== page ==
# Disproportionality & Child Welfare

There are two commonly used methods for measuring racial inequality, both of which utilize the racial disparity index (RDI) formula (the two variations are defined by using different base population in the denominator).

The first is the “absolute RDI,” in which a racial group’s representation at a specific decision point is divided by that group’s representation in the general child population. The same denominator is used when calculating absolute RDIs at each decision point. The absolute RDI provides information about a racial group’s over or underrepresentation at each decision point, but does not take into account the impact of disproportionality at earlier child welfare decision points on later decision points. In order to isolate the impact of disproportionality at each decision point, the second measure, known as the “relative RDI,” can be calculated; this measure divides a racial group’s representation at child welfare decision point by that group’s representation at a prior child welfare decision point. The relative RDI allows us to examine how disproportionate representation may increase or decrease at subsequent decision points, which is not possible with the absolute RDI. A relative RDI value close to one indicates that there is no change in a group’s representation compared to the previous stage, a value greater than one indicates increasing representation, and a value less than one indicates decreasing representation.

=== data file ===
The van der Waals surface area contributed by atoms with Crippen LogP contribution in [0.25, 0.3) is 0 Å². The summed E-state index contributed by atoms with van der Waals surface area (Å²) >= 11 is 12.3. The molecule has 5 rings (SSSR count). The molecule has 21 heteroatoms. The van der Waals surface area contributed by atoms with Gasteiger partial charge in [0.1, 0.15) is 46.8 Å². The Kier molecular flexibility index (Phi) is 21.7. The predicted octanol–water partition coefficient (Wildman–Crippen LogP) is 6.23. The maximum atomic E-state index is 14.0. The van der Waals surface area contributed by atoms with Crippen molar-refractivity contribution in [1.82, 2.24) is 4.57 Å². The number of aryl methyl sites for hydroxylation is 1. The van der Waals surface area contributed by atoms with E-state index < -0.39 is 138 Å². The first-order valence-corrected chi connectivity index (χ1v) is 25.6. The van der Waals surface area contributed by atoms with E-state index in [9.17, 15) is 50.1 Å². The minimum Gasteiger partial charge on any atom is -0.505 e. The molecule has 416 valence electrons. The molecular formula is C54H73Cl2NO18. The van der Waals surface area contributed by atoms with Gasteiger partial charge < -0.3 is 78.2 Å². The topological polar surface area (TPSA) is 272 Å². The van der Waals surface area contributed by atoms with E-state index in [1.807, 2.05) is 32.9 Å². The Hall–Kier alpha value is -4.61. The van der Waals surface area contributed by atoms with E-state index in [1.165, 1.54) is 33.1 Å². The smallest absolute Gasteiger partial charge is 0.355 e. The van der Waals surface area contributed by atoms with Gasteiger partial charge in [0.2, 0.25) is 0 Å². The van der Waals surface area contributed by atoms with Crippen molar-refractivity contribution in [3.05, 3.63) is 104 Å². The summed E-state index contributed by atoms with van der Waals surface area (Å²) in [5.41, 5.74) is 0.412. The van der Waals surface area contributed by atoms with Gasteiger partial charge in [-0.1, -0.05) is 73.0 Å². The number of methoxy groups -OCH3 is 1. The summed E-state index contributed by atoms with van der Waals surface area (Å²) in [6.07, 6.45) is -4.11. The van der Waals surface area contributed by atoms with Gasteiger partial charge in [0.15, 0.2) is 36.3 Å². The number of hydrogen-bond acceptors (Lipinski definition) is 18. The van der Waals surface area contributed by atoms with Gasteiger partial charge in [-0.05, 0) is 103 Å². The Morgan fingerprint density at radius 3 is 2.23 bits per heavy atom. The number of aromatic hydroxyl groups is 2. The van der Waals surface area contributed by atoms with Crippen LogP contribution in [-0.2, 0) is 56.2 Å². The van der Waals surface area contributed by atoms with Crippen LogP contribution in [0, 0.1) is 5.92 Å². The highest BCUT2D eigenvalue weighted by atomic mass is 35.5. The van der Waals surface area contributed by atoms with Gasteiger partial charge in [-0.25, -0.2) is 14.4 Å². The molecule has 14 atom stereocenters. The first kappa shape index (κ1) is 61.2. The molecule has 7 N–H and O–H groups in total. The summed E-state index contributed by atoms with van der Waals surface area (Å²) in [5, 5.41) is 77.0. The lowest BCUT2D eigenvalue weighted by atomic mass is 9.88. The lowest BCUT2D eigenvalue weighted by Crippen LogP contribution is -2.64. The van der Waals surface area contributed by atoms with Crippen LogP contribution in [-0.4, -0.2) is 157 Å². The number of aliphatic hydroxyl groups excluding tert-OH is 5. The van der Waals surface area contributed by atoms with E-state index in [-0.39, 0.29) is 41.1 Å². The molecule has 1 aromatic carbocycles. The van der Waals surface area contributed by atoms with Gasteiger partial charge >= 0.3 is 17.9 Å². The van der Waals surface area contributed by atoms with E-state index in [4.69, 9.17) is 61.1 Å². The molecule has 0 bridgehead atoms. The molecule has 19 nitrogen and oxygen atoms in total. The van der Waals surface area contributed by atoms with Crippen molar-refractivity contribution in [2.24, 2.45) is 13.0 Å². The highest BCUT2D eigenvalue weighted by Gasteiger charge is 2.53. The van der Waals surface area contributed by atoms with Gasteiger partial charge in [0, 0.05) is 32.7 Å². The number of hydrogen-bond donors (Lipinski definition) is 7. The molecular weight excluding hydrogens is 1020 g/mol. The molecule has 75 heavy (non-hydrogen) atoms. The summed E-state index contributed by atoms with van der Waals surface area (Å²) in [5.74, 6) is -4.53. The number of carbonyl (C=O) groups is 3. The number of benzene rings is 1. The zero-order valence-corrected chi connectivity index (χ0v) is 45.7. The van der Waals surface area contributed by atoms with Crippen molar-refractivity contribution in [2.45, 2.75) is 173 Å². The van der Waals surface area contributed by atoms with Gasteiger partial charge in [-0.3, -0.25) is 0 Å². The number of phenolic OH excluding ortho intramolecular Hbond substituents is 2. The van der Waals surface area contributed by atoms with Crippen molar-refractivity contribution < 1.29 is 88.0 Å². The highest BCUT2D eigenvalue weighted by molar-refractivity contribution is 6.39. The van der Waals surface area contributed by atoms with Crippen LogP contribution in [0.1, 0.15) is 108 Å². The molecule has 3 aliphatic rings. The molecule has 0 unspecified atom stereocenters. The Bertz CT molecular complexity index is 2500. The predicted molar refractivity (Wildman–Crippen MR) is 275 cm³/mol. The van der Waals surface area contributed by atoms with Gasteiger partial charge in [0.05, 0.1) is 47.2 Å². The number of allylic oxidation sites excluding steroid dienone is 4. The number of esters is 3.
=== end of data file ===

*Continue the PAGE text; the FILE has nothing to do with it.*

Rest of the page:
Child Protection often follows a continuum that can be defined by the decisions of CPS staff once an allegation has been made. This analysis will focus on five different decision points in relation to spatial-temporal demography throughout the state of Michigan.

Key decision points

- Allegation reporting
- Screening decision
- Investigation finding
- Removal
- Placement

Photo by Guduru Ajay bhargav